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Rachel Dean's Big Ask: U105 presenter Carolyn Stewart on growing up in tower block during the Troubles and death of her father


Big hit: Carolyn Stewart in the U105 studio

Big hit: Carolyn Stewart in the U105 studio

Carolyn Stewart at home with her two dogs Ella and Jackson

Carolyn Stewart at home with her two dogs Ella and Jackson

Carolyn Stewart. U105.

Carolyn Stewart. U105.

U105 Radio Presenter Carolyn Stewart cooking in the kitchen with some of her sauces that she has made.  Photo by Peter Morrison

U105 Radio Presenter Carolyn Stewart cooking in the kitchen with some of her sauces that she has made. Photo by Peter Morrison

Best friends: Carolyn with her dad John

Best friends: Carolyn with her dad John

Big hit: Carolyn Stewart in the U105 studio

In this week's interview Rachel Dean talks to U105 presenter Carolyn Stewart, who lives in Bangor. She has been a familiar voice on the airwaves here for over 20 years.

Q Tell us about your childhood

A I grew up in a tower block in north Belfast with my dad and my sister, Marie. We were really good friends as well as family. My sister was and still is my best friend. I look out for her and she looks out for me.

There wasn't a lot for me when I was a kid, but that was because the area I grew up in was pretty deprived in a lot of respects. Now when I look back on it, I think, "It wasn't too bad" - we didn't have a lot, but we had a lot of love.

You went out and you made your own fun. Nowadays, you see a lot of kids playing on iPads or whatever and I'm thinking, "As a child, would you have liked that? Or would you prefer you didn't have all of that stuff?" I would have spent a lot of time outdoors whenever I was a kid - I was always out running about and playing on my bike. Not a lot to do like I said, but you enjoyed it.

I grew up during the Troubles - you wonder how you came out of that unscathed, or did you? Would you ever really say it's normal to grow up with soldiers about your area all the time? Because I lived in a tower block, you would meet soldiers on the stairs. That's not normal for a kid. I always remember going into the lift and maybe there'd be soldiers in the lift, with their faces all blackened and they'd have guns, and as a child, you're looking at that and you're afraid.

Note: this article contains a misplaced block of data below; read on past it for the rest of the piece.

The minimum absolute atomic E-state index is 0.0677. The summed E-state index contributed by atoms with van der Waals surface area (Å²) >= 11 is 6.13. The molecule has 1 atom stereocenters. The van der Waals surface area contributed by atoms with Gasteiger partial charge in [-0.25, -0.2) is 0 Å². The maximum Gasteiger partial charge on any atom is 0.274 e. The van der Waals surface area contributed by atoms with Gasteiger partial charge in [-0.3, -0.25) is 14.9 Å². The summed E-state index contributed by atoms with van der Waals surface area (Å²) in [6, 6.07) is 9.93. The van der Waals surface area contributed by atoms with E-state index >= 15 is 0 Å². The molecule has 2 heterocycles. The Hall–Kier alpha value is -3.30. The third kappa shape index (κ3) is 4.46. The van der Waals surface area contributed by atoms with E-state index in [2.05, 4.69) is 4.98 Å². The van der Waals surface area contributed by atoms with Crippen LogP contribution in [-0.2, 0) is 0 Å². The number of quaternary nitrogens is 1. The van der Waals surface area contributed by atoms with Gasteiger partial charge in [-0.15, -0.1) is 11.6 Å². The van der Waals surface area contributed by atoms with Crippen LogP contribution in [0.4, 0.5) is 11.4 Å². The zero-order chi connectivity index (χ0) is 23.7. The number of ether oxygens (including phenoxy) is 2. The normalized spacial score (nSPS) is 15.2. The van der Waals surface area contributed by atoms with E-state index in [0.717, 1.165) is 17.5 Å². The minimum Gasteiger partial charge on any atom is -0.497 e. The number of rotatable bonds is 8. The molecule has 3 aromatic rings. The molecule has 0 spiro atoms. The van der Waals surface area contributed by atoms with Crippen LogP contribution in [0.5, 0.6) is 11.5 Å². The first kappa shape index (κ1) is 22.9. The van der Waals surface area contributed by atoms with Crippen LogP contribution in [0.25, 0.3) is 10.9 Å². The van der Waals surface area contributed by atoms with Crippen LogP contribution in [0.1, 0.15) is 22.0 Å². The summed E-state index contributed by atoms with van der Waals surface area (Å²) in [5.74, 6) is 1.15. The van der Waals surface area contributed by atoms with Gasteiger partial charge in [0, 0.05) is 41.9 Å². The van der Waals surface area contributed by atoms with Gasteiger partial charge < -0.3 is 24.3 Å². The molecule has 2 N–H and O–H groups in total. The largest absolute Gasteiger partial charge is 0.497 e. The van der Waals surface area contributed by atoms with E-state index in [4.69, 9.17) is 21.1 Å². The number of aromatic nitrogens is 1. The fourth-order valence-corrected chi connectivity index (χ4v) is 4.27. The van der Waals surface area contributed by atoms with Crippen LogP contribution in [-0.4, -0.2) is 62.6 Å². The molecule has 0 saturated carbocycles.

We still had a good childhood, though; it didn't stop us kids having fun. I still know a lot of people from the area, given that I spent about 18 years of my life in north Belfast. Then I went and travelled a bit. I lived in Jersey for a while and had summer jobs and things like that. And that made me realise that there's more to life than one way of living, one religion, one colour ... it really opened my eyes.


Best friends: Carolyn with her dad John

Best friends: Carolyn with her dad John

Best friends: Carolyn with her dad John

My (late) dad, John, was a joiner all his life - which is probably where I get my DIY skills from! I used to watch him making things. We always used to look back and laugh at the fact that he'd be out working all day, taking a wee sandwich in his pocket for the entire day, and he'd come home, and I'd ask him to build me something.

We used to watch snooker a lot when I was a kid, and one time I asked him: "Could you build me a snooker table?" He was probably thinking, "I've just come home after working with wood all day and she now wants me to start building stuff in the house".

But he did. He was brilliant like that. So, he built me the snooker table, and I say snooker table, but it would have fitted on our kitchen table - I was only a child, so to me it was massive. I would say every night, "Can we play?" and he'd get the snooker table he'd built and put it on our table, and he'd made me cues as well. We would play for hours and I just loved it.

Those are the things I remember about my childhood, the simple things.

Q What are you most proud of?

A Being accepted into law school is a stand-out moment for me - actually getting that grade to be able to go to Queen's University. I was really proud, and I remember my dad was really proud, too. I did it as a mature student and I had been out of education for quite a bit of time. I was working at Cool FM at the time. I was doing the night show and I thought, "Well, I have time to do something else", so I decided to take on a class, maybe photography or something, but then I ended up talking to a guy who talked me into doing an access course.

It was just general studies like Sociology, History and English Literature. I think as a mature student, you really start to enjoy doing stuff like that as opposed to someone telling you that you have to. I was really proud that I was able to achieve that - and once you achieve something you ask: "What else could I achieve?"